World Citizenship Status
World citizenship is a political identity that recognizes the individual as a member of not only the local community but also of the world community. Technology and modernization have facilitated globalization, essentially rendering all humans across all societies interconnected and interdependent. Despite this reality, most continue to view their fellow citizens as one and the same, but consider everyone else "foreign" or even "alien." Such "othering" renders hostility and violence more easily justifiable by national leaders, especially when the other is framed as a threat to national security. Thus, to the extent that nation-states condone aggression and warfare, these entities do not provide protection for citizens from global problems, but actually put them in harm's way.
World citizenship and a World Citizen Government eliminate "othering" and in so doing, eradicate the widespread antagonism that nationalism can engender. World citizens think, feel, and act globally. They recognize the unity and oneness in humanity an the earth. This does not mean, however, that a world citizen must renounce or give up other regional or national identities, but instead merely signifies that they support the recognition of everyone's rights, no matter their citizenship status (or lack thereof).
World Court of Human Rights
WCF is establishing a World Court of Human Rights (WCHR), a venue for individuals and groups who would not otherwise have options for legal redress to sue for abuses, such as human rights violations and persecution. Currently, the International Court of Justice (ICJ), the judicial arm of the UN, and the International Tribunal for the Law of the Sea, are the sole entities in existence that settle international disputes between national governments. Only the nation-states can access the ICJ and ITLOS, not individuals. The International Criminal Court (ICC) only handles cases of war crimes, crimes of aggression, crimes against humanity, and genocide -- usually after a war has ceased. Although the ICC may handle individual cases, the ICC does not review violations of human rights outside of war. Stateless, refugees, persecuted, and oppressed people therefore have nowhere to turn for legal recourse. That's where the World Court of Human Rights would step in.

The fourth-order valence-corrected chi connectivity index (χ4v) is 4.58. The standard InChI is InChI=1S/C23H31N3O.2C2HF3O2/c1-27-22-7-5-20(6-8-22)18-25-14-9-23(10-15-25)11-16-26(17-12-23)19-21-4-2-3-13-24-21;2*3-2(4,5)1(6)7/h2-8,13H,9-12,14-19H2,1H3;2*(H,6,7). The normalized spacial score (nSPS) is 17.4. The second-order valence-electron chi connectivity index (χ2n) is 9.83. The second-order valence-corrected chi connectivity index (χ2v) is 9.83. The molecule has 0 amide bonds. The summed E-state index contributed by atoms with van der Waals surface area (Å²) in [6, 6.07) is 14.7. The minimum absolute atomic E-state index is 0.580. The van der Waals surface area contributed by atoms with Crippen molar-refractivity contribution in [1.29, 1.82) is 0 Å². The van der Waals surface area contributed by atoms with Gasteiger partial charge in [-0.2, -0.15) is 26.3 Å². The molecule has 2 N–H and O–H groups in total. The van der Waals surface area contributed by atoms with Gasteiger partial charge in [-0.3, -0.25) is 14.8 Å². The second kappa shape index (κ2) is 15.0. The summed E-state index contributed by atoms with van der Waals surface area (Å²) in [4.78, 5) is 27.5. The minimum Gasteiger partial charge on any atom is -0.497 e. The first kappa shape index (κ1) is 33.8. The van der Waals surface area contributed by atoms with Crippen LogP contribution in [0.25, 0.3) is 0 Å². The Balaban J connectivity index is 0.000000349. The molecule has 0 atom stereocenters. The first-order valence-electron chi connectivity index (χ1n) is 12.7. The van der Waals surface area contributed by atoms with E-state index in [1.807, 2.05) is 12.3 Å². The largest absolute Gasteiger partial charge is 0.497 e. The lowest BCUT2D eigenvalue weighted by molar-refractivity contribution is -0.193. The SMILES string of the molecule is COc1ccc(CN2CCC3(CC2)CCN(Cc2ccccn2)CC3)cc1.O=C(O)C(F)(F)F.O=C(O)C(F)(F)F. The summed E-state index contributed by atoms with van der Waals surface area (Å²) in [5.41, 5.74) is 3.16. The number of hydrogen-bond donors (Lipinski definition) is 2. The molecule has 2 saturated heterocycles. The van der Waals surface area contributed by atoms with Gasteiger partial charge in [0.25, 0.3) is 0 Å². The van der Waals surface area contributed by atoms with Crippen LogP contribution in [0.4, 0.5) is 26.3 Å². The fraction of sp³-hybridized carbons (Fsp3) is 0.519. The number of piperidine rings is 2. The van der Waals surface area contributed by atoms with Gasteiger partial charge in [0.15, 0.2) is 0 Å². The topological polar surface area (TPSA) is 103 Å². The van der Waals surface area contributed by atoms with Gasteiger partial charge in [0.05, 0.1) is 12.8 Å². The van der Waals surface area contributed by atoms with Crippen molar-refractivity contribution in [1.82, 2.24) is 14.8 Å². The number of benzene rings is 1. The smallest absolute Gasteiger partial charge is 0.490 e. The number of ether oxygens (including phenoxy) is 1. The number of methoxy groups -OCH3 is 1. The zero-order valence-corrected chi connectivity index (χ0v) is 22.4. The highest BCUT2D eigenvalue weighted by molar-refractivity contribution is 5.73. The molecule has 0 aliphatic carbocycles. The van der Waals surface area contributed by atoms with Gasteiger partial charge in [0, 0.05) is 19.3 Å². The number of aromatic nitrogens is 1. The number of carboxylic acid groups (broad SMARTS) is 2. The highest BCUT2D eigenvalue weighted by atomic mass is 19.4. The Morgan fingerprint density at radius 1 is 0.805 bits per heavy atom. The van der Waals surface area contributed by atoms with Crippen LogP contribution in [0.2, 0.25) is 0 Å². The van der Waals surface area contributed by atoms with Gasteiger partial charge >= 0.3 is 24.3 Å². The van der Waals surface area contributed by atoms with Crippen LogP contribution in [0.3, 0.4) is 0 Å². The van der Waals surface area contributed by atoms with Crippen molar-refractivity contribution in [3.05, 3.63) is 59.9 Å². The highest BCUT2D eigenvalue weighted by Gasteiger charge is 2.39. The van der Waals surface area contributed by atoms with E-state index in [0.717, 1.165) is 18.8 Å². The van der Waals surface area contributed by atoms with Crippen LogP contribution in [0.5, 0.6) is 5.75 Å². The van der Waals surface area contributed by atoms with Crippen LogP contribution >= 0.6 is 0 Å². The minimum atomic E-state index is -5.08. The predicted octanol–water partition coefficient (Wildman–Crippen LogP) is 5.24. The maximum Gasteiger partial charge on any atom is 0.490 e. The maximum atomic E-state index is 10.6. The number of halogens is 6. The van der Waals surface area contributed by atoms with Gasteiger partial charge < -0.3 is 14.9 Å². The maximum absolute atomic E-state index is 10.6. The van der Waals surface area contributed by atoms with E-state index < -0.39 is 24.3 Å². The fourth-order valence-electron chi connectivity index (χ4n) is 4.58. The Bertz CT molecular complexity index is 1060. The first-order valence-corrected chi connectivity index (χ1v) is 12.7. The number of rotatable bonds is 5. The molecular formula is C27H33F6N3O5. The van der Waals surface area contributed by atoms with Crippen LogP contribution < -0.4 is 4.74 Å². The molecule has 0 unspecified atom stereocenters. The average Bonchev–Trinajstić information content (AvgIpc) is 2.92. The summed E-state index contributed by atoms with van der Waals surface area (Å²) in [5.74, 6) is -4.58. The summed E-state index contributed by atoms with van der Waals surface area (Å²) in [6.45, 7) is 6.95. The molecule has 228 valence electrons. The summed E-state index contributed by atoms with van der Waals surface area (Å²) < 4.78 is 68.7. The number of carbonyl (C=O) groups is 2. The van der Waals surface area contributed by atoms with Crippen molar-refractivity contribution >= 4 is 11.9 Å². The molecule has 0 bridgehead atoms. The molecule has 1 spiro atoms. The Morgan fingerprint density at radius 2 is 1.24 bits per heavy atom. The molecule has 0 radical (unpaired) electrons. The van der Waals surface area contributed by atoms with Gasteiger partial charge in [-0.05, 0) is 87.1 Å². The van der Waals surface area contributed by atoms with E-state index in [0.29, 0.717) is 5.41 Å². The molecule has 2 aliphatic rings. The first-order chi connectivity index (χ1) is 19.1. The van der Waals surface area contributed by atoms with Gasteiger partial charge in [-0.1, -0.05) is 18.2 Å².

The Court will adjudicate accepted cases in accordance with the United Nations human rights related conventions and their case law, the wider body of regional human rights conventions and their case law, and general human rights custom, practice, jurisprudence, and scholarship. The Court will work to establish a comprehensive and uniform body of human rights laws that will ultimately engender respect for and recognition of the "world law" of human rights.